How Does Light Therapy Work?
Bright Light Therapy
You may be like most of us who have heard about people using bright light therapy for different ailments, and in particular for seasonal affective disorder, or SAD. But what exactly is light therapy, and what does it entail? How does light therapy work? In this post, we will examine light therapy and find out everything we can about it.
Although primarily recommended for SAD sufferers, light therapy is said to also be beneficial for people with skin problems like acne, scarring and wounds, or even wrinkles? How about for those who suffer from chronic insomnia? What about dementia? How about depression and anxiety? The truth is, there is research out there that lends credibility to the fact that it can help with all of these things. Although nothing can be proven beyond question, certainly there's a lot to consider.
There are two different types of what is called light therapy. The first type contains UV light, needs closer medical supervision and is the kind that treats the skin conditions listed above. The second type is the kind that has full-spectrum, safe UV-free light, and is called a light therapy lamp. The second type is the subject of our article. Let's explore how it works.
How It Works
Light therapy works by stimulating the cells in the retina of our eyes that connect with an area in the middle of our brain called the hypothalamus. This helps control what is called our circadian rhythm. This is primarily our sleep-wake cycle. Our circadian rhythm is a natural, internal process that repeats itself each rotation of the earth, or approximately every 24 hours.
Besides our sleep-wake cycle, it also involves physical, mental and behavioral changes our bodies go through in every 24 hour cycle. Some things it affects are sleep, body temperature, hormones, appetite, and other body functions. Abnormal circadian rhythms can cause things like obesity, diabetes, depression, bipolar disorder, seasonal affective disorder, and insomnia or other sleep disorders.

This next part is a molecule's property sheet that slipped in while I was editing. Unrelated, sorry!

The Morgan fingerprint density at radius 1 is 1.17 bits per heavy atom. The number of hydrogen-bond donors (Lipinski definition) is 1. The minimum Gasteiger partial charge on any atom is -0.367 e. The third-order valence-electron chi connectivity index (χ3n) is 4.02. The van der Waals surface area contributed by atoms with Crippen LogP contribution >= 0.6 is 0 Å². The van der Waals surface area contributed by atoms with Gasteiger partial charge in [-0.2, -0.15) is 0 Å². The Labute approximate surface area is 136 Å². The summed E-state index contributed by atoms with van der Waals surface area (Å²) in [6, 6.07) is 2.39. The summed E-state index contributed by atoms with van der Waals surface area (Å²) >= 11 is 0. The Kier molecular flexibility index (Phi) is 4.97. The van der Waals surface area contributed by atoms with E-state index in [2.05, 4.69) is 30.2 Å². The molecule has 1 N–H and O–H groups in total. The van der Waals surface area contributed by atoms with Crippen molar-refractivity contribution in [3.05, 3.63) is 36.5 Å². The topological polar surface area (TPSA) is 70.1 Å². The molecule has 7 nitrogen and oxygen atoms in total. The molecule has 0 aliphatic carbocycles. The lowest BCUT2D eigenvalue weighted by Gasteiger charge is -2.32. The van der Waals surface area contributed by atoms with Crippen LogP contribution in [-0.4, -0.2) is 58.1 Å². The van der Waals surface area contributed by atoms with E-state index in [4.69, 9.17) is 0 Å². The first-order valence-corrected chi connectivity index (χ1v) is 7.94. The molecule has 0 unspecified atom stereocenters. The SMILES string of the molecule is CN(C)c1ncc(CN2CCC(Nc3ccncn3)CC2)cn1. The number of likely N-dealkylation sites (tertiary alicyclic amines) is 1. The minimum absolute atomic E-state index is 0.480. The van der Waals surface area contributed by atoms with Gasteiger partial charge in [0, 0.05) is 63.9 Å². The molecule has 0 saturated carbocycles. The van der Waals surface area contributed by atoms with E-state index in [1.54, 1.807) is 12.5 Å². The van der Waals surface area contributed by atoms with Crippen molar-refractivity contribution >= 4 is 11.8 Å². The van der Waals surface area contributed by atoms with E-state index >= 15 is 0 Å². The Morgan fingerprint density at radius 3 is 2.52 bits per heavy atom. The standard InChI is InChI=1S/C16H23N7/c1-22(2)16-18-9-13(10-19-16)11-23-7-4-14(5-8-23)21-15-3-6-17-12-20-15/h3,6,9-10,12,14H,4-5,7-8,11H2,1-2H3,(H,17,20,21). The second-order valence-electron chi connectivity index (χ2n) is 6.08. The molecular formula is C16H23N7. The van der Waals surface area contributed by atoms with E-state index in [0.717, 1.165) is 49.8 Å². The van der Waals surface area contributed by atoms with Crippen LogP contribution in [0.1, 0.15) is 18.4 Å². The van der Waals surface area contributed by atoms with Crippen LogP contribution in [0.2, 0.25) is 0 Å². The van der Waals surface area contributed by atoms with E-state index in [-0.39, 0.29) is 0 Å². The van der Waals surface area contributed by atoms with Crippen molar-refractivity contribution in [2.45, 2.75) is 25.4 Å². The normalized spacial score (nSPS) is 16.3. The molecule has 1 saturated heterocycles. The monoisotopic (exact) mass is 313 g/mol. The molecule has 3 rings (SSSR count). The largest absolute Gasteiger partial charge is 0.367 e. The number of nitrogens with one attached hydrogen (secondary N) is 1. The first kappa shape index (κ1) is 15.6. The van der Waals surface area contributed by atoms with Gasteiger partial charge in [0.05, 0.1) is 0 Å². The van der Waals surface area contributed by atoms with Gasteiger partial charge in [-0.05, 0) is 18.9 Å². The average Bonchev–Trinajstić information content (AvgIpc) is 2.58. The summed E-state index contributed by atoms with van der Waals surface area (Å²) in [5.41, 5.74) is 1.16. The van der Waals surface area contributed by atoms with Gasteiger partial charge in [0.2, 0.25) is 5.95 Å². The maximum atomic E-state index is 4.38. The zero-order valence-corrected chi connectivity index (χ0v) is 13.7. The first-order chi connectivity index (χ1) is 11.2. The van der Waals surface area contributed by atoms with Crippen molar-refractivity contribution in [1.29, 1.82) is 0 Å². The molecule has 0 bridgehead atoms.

Seasonal Affective Disorder
Seasonal affective disorder (SAD) affects approximately 3 million Americans every year, and can be debilitating. It is a mood disorder resulting in depression that occurs at the same time every year, usually during the winter months when there is less sunlight. The symptoms of SAD can include:
- Fatigue and lack of energy
- Insomnia or excess sleep
- Depression and hopelessness
- Social withdrawal
- Mood swings
- Appetite changes and cravings for excess sweets and carbohydrates
- Lack of concentration or apathy
The good news is that the symptoms of SAD can be alleviated for most people simply by using a light therapy lamp.
Light Therapy Lamps
First of all, light therapy lamps are not meant to be confused with a cure for SAD, or any other ailment for that matter. What they can do, however, is alleviate the symptoms of SAD, as well as some other disorders such as insomnia and depression. Since the symptoms are what cause people to suffer, with practically any medical issue, this can be a significant help.